We think of sandwiches, granola bars, and muffins as great on-the-go snacks. But rice? In most cities in the U.S., you'd be hard-pressed to find a commuter snacking on rice (unless it's puffed and in the form of a cereal bar).
The same is not true in Japan, where they understand the importance of rice as snack. Balls of cooked rice called onigiri or omusubi are sold in convenience stores, elaborate food halls in department store basements, and specialty take-out restaurants. Savory and utensil-free snacks, they come in a variety of flavors and designs (some are even shaped like animals!).
But if you're without easy onigiri access (E.O.A., as I call it), you can make them at home, with none of the equipment you need for sushi-making: After choosing how to season your rice and what (if anything) to use as a filling, it's only a matter of shaping the two components into balls and wrapping them into neat little packages.
You may be tempted to use brown rice or sprouted rice or Arborio rice, but now's not the time: The slight stickiness of the sushi rice provides the natural glue that holds the onigiri together. One cup of dry sushi rice will make approximately 3 cups of cooked rice, which yields about 8 to 10 pool ball-sized onigiri.
If making sushi rice is challenging for you (it is for me!), use a rice cooker. Be sure not to make the rice too far in advance, as it should be warm and moist when you work with it.
When it comes down to it, onigiri is about 80% rice, which makes it extra important that your rice has, you know, taste. To start, you'll want to moisten the rice with a bit of liquid.
It's standard to add a couple of tablespoons or so of rice vinegar (increase this quantity if you've made more than 3 cups of cooked rice) to sushi rice, but for something more exciting, try replacing or complementing that with...
And these textural, non-liquid ingredients will safeguard against an all-mush experience:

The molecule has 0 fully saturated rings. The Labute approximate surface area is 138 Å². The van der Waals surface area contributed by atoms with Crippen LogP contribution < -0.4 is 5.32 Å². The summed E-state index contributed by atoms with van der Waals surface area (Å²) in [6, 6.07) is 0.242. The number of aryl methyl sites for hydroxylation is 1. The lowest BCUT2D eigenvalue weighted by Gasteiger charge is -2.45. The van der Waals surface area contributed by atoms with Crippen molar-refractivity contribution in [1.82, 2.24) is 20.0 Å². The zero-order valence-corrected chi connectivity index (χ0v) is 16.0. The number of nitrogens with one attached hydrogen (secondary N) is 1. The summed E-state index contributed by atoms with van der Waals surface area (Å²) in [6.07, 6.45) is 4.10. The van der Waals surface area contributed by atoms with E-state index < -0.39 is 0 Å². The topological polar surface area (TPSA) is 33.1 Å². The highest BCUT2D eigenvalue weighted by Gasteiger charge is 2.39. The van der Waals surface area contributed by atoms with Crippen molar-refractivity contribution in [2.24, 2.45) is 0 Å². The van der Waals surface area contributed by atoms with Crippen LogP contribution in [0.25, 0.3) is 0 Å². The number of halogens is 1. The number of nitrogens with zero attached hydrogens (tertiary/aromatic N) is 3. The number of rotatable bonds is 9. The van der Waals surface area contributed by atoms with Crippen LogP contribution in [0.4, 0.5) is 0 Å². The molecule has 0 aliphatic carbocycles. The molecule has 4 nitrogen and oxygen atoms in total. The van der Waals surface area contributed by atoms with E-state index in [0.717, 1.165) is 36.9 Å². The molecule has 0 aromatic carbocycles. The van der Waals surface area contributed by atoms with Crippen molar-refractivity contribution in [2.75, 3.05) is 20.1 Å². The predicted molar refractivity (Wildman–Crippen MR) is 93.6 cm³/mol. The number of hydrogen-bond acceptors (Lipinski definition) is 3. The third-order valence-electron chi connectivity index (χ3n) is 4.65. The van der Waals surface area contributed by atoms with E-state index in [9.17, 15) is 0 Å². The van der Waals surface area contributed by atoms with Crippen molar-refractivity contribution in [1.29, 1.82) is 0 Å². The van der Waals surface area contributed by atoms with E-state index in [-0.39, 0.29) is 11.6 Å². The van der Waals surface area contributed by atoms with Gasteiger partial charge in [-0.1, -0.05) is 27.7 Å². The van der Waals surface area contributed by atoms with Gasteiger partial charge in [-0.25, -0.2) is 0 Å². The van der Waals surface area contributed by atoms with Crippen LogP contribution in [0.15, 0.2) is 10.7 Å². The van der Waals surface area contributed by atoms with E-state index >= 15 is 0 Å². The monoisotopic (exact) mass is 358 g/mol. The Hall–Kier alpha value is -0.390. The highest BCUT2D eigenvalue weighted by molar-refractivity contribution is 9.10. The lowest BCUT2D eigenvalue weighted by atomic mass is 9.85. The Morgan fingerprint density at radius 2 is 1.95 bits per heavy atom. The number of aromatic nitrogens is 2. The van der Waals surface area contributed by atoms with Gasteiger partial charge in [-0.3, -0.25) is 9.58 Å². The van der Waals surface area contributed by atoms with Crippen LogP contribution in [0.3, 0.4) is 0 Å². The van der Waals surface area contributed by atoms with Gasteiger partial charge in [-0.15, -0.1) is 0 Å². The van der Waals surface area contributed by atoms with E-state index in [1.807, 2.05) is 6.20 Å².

Don't add anything too large or clunky (like sprouts or nuts or mung beans), as they'll interfere with the grains of rice sticking together.
You don't have to add a filling to the middle of the onigiri (especially if you've been ambitious in step 2), but it makes for a more substantial snack.
It also gives you the opportunity to incorporate the chunkier, more flavorful ingredients that couldn't be mixed directly into the rice. Try to balance the seasonings you've already added (sweet potato if you've added spice; tuna if you've seasoned with fish sauce), while avoiding any ingredients or mixtures that are watery or greasy. And if you'll be keeping your onigiri at room temperature for many hours, stick with pickled and preserved ingredients that won't go bad.
Fillings, both traditional and nontraditional, can include any (or a combination of any) of the following:
Don't hesitate to add flavor—in the form of red pepper flakes or soy sauce or more of anything you've already mixed into the rice—at this stage, too.
Finally, make sure to finely chop any of the larger ingredients (sautéed mushrooms, for example) and to mash and mix well, as each onigiri can only accommodate a small amount of filling.
At the ready, have your seasoned rice, your filling, a plate for finished onigiri, and a bowl of generously-salted water. Dipping your hands in salt water as you shape each onigiri—a tip from Lucky Peach's 101 Easy Asian Recipes—prevents the rice from sticking to your hands while simultaneously adding another layer of seasoning.
Wet your hands with salt water, then scoop up 1/3 to 1/2 cup of rice (it's fine to guesstimate, but you will need at least this much if you're adding filling).
Make an indentation in the middle of the rice and place 1 to 2 tablespoons of the your filling inside.
Patch a bit more rice over the filling, then compact the rice into a sphere. As you get more comfortable working with the rice, you can try other shapes, like cylinders and pyramids. If you're really looking to up your bento game, invest in a panda-shaped rice mold, even if Marie Kondo wouldn't approve.
Don't want to work with your hands but have no desire for an animal-shaped mold? Pack your rice into a 1/2-cup measure lined with plastic wrap.
Your onigiri are great as is. Wrap them in plastic wrap for your ride on the Shinkansen from Tokyo to Kyoto (or Times Square to Grand Army Plaza).
If you want to make them extra special, however, you can roll them in sesame seeds or wrap them in salted lettuce or shiso leaves.
Or, use a pair of kitchen scissors to cut out strips of nori. Wrap them around the circumference of the onigiri, like a seatbelt (and a handy place to put your hands as you snack) or around the bottom of the ball, like a bucket seat for the rice. If you've used the panda mold to shape your onigiri, you might as well use nori cut-outs to form eyes and ears.
If you'll be eating right away and want something warm and slightly crispy, turn your onigiri into yaki (meaning fried or grilled) onigiri. Broil them (Heidi Swanson makes a paste of nut butter, miso, and olive oil, spreads it on her onigiri, and broils them until the mixture is toasty and melty), or cook in a hot cast-iron skillet. Cook until a light crust forms, flipping to cook all sides and brushing with soy sauce as you go.